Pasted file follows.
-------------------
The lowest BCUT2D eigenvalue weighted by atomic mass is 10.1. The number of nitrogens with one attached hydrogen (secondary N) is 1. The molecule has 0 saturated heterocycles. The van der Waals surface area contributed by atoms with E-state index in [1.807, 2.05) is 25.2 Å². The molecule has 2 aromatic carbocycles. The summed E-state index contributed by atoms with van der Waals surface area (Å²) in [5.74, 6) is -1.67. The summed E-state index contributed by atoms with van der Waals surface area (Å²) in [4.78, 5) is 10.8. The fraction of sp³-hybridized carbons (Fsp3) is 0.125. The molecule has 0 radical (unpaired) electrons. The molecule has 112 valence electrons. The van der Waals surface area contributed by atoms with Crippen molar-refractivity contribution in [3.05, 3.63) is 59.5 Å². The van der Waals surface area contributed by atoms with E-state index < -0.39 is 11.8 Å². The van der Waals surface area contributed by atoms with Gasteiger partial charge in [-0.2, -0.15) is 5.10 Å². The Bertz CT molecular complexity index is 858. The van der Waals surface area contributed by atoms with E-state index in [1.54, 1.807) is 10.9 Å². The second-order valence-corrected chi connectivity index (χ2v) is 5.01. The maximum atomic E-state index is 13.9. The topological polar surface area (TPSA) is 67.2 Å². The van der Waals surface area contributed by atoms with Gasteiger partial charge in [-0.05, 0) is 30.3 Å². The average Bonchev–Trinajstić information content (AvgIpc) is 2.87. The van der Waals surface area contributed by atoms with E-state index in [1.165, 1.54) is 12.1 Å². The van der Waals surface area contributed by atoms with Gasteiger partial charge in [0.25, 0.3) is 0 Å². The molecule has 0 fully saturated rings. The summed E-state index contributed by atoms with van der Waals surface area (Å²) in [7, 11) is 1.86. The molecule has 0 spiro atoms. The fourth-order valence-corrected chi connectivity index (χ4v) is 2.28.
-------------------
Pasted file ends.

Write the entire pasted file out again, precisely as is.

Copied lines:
The lowest BCUT2D eigenvalue weighted by atomic mass is 10.1. The number of nitrogens with one attached hydrogen (secondary N) is 1. The molecule has 0 saturated heterocycles. The van der Waals surface area contributed by atoms with E-state index in [1.807, 2.05) is 25.2 Å². The molecule has 2 aromatic carbocycles. The summed E-state index contributed by atoms with van der Waals surface area (Å²) in [5.74, 6) is -1.67. The summed E-state index contributed by atoms with van der Waals surface area (Å²) in [4.78, 5) is 10.8. The fraction of sp³-hybridized carbons (Fsp3) is 0.125. The molecule has 0 radical (unpaired) electrons. The molecule has 112 valence electrons. The van der Waals surface area contributed by atoms with Crippen molar-refractivity contribution in [3.05, 3.63) is 59.5 Å². The van der Waals surface area contributed by atoms with E-state index < -0.39 is 11.8 Å². The van der Waals surface area contributed by atoms with Gasteiger partial charge in [-0.2, -0.15) is 5.10 Å². The Bertz CT molecular complexity index is 858. The van der Waals surface area contributed by atoms with E-state index in [1.54, 1.807) is 10.9 Å². The second-order valence-corrected chi connectivity index (χ2v) is 5.01. The maximum atomic E-state index is 13.9. The topological polar surface area (TPSA) is 67.2 Å². The van der Waals surface area contributed by atoms with Gasteiger partial charge in [-0.05, 0) is 30.3 Å². The average Bonchev–Trinajstić information content (AvgIpc) is 2.87. The van der Waals surface area contributed by atoms with E-state index in [1.165, 1.54) is 12.1 Å². The van der Waals surface area contributed by atoms with Gasteiger partial charge in [0.25, 0.3) is 0 Å². The molecule has 0 fully saturated rings. The summed E-state index contributed by atoms with van der Waals surface area (Å²) in [7, 11) is 1.86. The molecule has 0 spiro atoms. The fourth-order valence-corrected chi connectivity index (χ4v) is 2.28.